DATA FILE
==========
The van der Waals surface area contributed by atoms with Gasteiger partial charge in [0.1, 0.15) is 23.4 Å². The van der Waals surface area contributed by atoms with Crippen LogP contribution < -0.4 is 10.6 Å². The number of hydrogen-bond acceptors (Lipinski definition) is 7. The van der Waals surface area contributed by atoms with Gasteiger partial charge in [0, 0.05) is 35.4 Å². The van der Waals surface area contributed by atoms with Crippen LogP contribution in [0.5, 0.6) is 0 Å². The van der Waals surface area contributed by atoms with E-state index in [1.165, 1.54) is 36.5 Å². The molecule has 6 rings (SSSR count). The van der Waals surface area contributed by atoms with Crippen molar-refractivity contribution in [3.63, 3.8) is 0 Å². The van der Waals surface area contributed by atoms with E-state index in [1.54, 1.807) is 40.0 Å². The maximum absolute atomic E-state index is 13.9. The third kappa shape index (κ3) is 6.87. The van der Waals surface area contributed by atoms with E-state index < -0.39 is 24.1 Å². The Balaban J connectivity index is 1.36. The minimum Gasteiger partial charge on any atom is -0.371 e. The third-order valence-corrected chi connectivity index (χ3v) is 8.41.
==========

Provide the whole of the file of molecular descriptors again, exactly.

The van der Waals surface area contributed by atoms with Gasteiger partial charge in [0.1, 0.15) is 23.4 Å². The van der Waals surface area contributed by atoms with Crippen LogP contribution < -0.4 is 10.6 Å². The number of hydrogen-bond acceptors (Lipinski definition) is 7. The van der Waals surface area contributed by atoms with Gasteiger partial charge in [0, 0.05) is 35.4 Å². The van der Waals surface area contributed by atoms with Crippen LogP contribution in [0.5, 0.6) is 0 Å². The van der Waals surface area contributed by atoms with E-state index in [1.165, 1.54) is 36.5 Å². The molecule has 6 rings (SSSR count). The van der Waals surface area contributed by atoms with Crippen molar-refractivity contribution in [3.63, 3.8) is 0 Å². The van der Waals surface area contributed by atoms with E-state index in [1.54, 1.807) is 40.0 Å². The maximum absolute atomic E-state index is 13.9. The third kappa shape index (κ3) is 6.87. The van der Waals surface area contributed by atoms with E-state index < -0.39 is 24.1 Å². The Balaban J connectivity index is 1.36. The minimum Gasteiger partial charge on any atom is -0.371 e. The third-order valence-corrected chi connectivity index (χ3v) is 8.41.